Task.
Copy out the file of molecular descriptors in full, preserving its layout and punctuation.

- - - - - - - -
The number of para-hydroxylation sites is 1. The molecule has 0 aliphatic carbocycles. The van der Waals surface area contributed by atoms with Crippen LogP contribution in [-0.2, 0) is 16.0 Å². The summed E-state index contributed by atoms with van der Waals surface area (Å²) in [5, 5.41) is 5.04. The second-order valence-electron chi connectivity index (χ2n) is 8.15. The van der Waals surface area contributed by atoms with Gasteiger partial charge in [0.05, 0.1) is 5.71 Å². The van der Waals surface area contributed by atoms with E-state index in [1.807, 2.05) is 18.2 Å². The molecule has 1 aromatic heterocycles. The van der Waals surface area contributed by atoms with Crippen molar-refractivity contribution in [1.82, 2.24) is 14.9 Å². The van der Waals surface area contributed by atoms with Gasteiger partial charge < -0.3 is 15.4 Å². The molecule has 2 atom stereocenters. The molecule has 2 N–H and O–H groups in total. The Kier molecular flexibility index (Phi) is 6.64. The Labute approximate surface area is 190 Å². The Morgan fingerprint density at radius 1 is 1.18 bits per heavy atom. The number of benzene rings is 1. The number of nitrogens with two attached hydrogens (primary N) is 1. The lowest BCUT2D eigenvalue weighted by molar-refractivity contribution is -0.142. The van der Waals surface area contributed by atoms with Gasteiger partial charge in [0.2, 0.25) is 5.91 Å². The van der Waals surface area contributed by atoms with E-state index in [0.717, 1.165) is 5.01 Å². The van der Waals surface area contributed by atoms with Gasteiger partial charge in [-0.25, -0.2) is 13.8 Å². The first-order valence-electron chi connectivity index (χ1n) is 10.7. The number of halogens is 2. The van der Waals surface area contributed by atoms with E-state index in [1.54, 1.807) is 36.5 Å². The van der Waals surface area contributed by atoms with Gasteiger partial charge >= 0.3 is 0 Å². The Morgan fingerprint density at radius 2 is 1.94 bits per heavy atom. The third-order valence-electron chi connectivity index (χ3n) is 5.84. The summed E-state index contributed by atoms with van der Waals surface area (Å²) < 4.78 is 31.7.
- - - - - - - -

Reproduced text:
The number of para-hydroxylation sites is 1. The molecule has 0 aliphatic carbocycles. The van der Waals surface area contributed by atoms with Crippen LogP contribution in [-0.2, 0) is 16.0 Å². The summed E-state index contributed by atoms with van der Waals surface area (Å²) in [5, 5.41) is 5.04. The second-order valence-electron chi connectivity index (χ2n) is 8.15. The van der Waals surface area contributed by atoms with Gasteiger partial charge in [0.05, 0.1) is 5.71 Å². The van der Waals surface area contributed by atoms with E-state index in [1.807, 2.05) is 18.2 Å². The molecule has 1 aromatic heterocycles. The van der Waals surface area contributed by atoms with Crippen molar-refractivity contribution in [1.82, 2.24) is 14.9 Å². The van der Waals surface area contributed by atoms with Gasteiger partial charge < -0.3 is 15.4 Å². The molecule has 2 atom stereocenters. The molecule has 2 N–H and O–H groups in total. The Kier molecular flexibility index (Phi) is 6.64. The Labute approximate surface area is 190 Å². The Morgan fingerprint density at radius 1 is 1.18 bits per heavy atom. The number of benzene rings is 1. The number of nitrogens with two attached hydrogens (primary N) is 1. The lowest BCUT2D eigenvalue weighted by molar-refractivity contribution is -0.142. The van der Waals surface area contributed by atoms with Gasteiger partial charge in [0.2, 0.25) is 5.91 Å². The van der Waals surface area contributed by atoms with E-state index in [0.717, 1.165) is 5.01 Å². The van der Waals surface area contributed by atoms with Gasteiger partial charge in [-0.25, -0.2) is 13.8 Å². The first-order valence-electron chi connectivity index (χ1n) is 10.7. The number of halogens is 2. The van der Waals surface area contributed by atoms with E-state index in [1.54, 1.807) is 36.5 Å². The van der Waals surface area contributed by atoms with Gasteiger partial charge >= 0.3 is 0 Å². The Morgan fingerprint density at radius 2 is 1.94 bits per heavy atom. The third-order valence-electron chi connectivity index (χ3n) is 5.84. The summed E-state index contributed by atoms with van der Waals surface area (Å²) < 4.78 is 31.7.